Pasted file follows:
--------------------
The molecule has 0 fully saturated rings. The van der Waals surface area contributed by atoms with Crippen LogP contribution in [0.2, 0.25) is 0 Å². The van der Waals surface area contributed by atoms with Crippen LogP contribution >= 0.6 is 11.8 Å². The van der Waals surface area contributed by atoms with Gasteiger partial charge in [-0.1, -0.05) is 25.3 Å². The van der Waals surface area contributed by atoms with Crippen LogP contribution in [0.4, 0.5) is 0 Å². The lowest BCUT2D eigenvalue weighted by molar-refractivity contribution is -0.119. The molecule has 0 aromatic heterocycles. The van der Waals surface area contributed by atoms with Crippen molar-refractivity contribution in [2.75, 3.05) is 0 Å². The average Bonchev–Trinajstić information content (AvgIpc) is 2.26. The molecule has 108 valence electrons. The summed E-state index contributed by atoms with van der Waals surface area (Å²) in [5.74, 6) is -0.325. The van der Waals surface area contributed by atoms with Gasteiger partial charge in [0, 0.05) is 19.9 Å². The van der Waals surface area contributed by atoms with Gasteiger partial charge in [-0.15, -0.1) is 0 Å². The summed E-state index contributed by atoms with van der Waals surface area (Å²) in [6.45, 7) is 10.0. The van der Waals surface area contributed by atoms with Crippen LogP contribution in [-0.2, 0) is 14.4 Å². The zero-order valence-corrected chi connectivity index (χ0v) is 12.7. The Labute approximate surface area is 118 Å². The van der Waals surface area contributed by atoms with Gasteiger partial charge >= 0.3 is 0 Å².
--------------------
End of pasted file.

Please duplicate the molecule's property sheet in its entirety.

The molecule has 0 fully saturated rings. The van der Waals surface area contributed by atoms with Crippen LogP contribution in [0.2, 0.25) is 0 Å². The van der Waals surface area contributed by atoms with Crippen LogP contribution >= 0.6 is 11.8 Å². The van der Waals surface area contributed by atoms with Gasteiger partial charge in [-0.1, -0.05) is 25.3 Å². The van der Waals surface area contributed by atoms with Crippen LogP contribution in [0.4, 0.5) is 0 Å². The lowest BCUT2D eigenvalue weighted by molar-refractivity contribution is -0.119. The molecule has 0 aromatic heterocycles. The van der Waals surface area contributed by atoms with Crippen molar-refractivity contribution in [2.75, 3.05) is 0 Å². The average Bonchev–Trinajstić information content (AvgIpc) is 2.26. The molecule has 108 valence electrons. The summed E-state index contributed by atoms with van der Waals surface area (Å²) in [5.74, 6) is -0.325. The van der Waals surface area contributed by atoms with Gasteiger partial charge in [0, 0.05) is 19.9 Å². The van der Waals surface area contributed by atoms with Gasteiger partial charge in [-0.15, -0.1) is 0 Å². The summed E-state index contributed by atoms with van der Waals surface area (Å²) in [6.45, 7) is 10.0. The van der Waals surface area contributed by atoms with Crippen LogP contribution in [-0.2, 0) is 14.4 Å². The zero-order valence-corrected chi connectivity index (χ0v) is 12.7. The Labute approximate surface area is 118 Å². The van der Waals surface area contributed by atoms with Gasteiger partial charge >= 0.3 is 0 Å².